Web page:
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Phantom Power : "The Phantom of the Opera" embellishes on its source

Category: Phantom of the Opera Reviews
Article Date: December 22, 2004 | Publication: Cleveland Free Times | Author: Keith A. Joseph

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Butler as the Phantom.

SIR ANDREW LLOYD WEBBER has had three cracks at silver screen glory. With his swooningly satisfying screen incarnation of his juggernaut musical based on Gaston Leroux's The Phantom of the Opera , he's come out a winner two out of three times. In spite of Antonio Banderas' smoldering Che, Evita arrived freeze-dried, thanks to the impenetrable iciness of Madonna's Joan Crawford-like take on the eponymous dictatoress and its automated, relentless editing. However, The Phantom ranks happily next to Norman Jewison's surprisingly effective screen transformation of Jesus Christ Superstar . Both of these works reach their fullest potential at the movies.

Lloyd Webber is no shrinking violet when it comes to appropriating from his masters. To bring The Phantom to the screen, he utilized the Rodgers and Hammerstein manual of skillful screen micromanaging. Like the illustrious team, he took full control and eschewed all Hollywood-type improvements. Oklahoma! had an unexpected director in From Here to Eternity 's Fred Zimmerman, and Lloyd Webber has pulled off the same successful stunt with Batman Forever 's Joel Schumacher.


Directed by Joel Schumacher; written by Andrew Lloyd Webber and Joel Schumacher. WITH: Gerard Butler, Emmy Rossum, Patrick Wilson, Alan Cumming, Miranda Richardson, Minnie Driver, Ciaran Hinds, Simon Callow, James Fleet, Victor McGuire, Jennifer Ellison. Opens Wednesday areawide.

They are true soulmates. While creating his musical, the composer managed to build his work out of clever borrowings from Puccini, Loewe and even a little bit of the Village People. In filming The Phantom , Schumacher has creatively interpolated stylistic flourishes ranging from Jean Cocteau to Vincente Minnelli. Anyone familiar with Minnelli's musicals will recognize the exquisite stained-glass colors and erotically charged dances, including “Masquerade” on an American in Paris -type staircase, and the ravishing Yolanda and the Thief terpsichorean sensuality in the sultry tango that surrounds the impassioned heroine in The Phantom as she sings “Past the Point of No Return” with the masked man.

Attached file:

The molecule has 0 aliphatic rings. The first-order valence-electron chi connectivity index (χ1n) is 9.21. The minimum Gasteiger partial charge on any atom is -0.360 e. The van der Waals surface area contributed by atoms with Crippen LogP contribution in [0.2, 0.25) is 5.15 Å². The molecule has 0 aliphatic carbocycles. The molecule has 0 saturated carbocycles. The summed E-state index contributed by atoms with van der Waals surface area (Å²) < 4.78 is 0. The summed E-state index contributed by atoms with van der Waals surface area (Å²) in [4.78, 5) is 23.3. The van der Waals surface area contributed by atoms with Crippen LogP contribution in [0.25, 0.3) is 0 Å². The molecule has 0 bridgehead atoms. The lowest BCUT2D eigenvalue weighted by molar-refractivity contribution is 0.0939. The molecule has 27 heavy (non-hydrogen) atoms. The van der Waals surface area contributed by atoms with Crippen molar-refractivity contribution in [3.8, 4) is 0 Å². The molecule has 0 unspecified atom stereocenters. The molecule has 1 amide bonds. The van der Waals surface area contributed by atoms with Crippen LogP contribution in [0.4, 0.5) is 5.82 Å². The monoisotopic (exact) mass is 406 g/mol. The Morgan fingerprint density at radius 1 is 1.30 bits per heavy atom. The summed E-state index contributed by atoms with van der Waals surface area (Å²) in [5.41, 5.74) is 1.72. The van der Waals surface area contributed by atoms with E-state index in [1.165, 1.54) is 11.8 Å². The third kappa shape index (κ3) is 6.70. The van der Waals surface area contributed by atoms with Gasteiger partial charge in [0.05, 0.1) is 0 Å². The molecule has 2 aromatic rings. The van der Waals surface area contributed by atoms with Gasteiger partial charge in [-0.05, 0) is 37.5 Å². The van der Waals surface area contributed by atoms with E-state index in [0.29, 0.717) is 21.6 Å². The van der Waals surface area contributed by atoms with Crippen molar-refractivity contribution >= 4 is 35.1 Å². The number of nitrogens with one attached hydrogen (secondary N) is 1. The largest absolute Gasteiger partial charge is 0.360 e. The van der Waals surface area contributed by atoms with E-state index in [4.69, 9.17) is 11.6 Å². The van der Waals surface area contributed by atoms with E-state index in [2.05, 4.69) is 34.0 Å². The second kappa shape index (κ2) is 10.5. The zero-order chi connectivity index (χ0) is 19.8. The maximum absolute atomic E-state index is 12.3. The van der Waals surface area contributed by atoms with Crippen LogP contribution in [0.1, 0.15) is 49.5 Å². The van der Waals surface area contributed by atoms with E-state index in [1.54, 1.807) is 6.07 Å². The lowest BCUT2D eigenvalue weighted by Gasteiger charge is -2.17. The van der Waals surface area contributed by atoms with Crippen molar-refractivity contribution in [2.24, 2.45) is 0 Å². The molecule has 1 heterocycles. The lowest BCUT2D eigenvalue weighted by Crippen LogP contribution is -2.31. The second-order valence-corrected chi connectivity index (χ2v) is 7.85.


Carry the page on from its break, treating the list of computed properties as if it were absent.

To complement the delicious absurdity of the disco-inflected title number, Schumacher utilizes Cocteau's Beauty and the Beast expressionism, with the Phantom leading the kidnapped heroine down a subterranean hallway illuminated by disconnected human arms holding torches. This is an image so extreme that it turns an improbable anachronism into poetry.

Schumacher, as co-screenwriter with Lloyd Webber, has helped strengthen the story's psychological underpinning by expanding the prologue into a framing device and adding some imperative flashbacks to clarify the complicated background. The prologue shows how a film can embellish upon its source: we see a demolished theater magically taken back in time, with tattered upholstery and dust-encrusted cherubs turned gold again and the famous chandelier rising to its former glory, all made viscerally thrilling by an ominous Phantom disco theme.

Since Schumacher wasn't spawned by MTV, Phantom is one of the first musical films since Bob Fosse's Cabaret to not cater to modern minuscule attention spans with over-editing, abridgement of the score or Chicago -like attempts to explain away the numbers as hallucinations. The casting is fresh and unexpected, going against type, forgoing big-name stars for arresting discoveries. Vocally, Gerald Butler's Phantom is closer to a rock singer than the polish of a trained Broadway tenor. He essays Leroux's century-old figure of horror in the brooding manner of Olivier's Heathcliff. The Grand Guignol of the novel and Lon Chaney gives way to pure sex appeal. When unmasked, the repulsive countenance, which supposedly has doomed him from all human contact, is revealed to have nothing more frightening than a mild skin rash and a slip of the barber's shears.

As the pretentious prima donna, Minnie Driver (dubbed horrendously, and intentionally, when singing) applies the same over-the-top pandemonium Madeleine Kahn brought to Blazing Saddles . The movie's greatest asset is 17-year-old Emmy Rossum, playing the heroine, Christine, with a luminous innocence. Though it seems obvious, it was a brilliant stroke to actually have youth embodying youth.

The last film operetta, Song of Norway (1970), sank to box-office purgatory. If The Phantom of the Opera fails as a movie, it will prove that MTV has permanently warped modern civilization.


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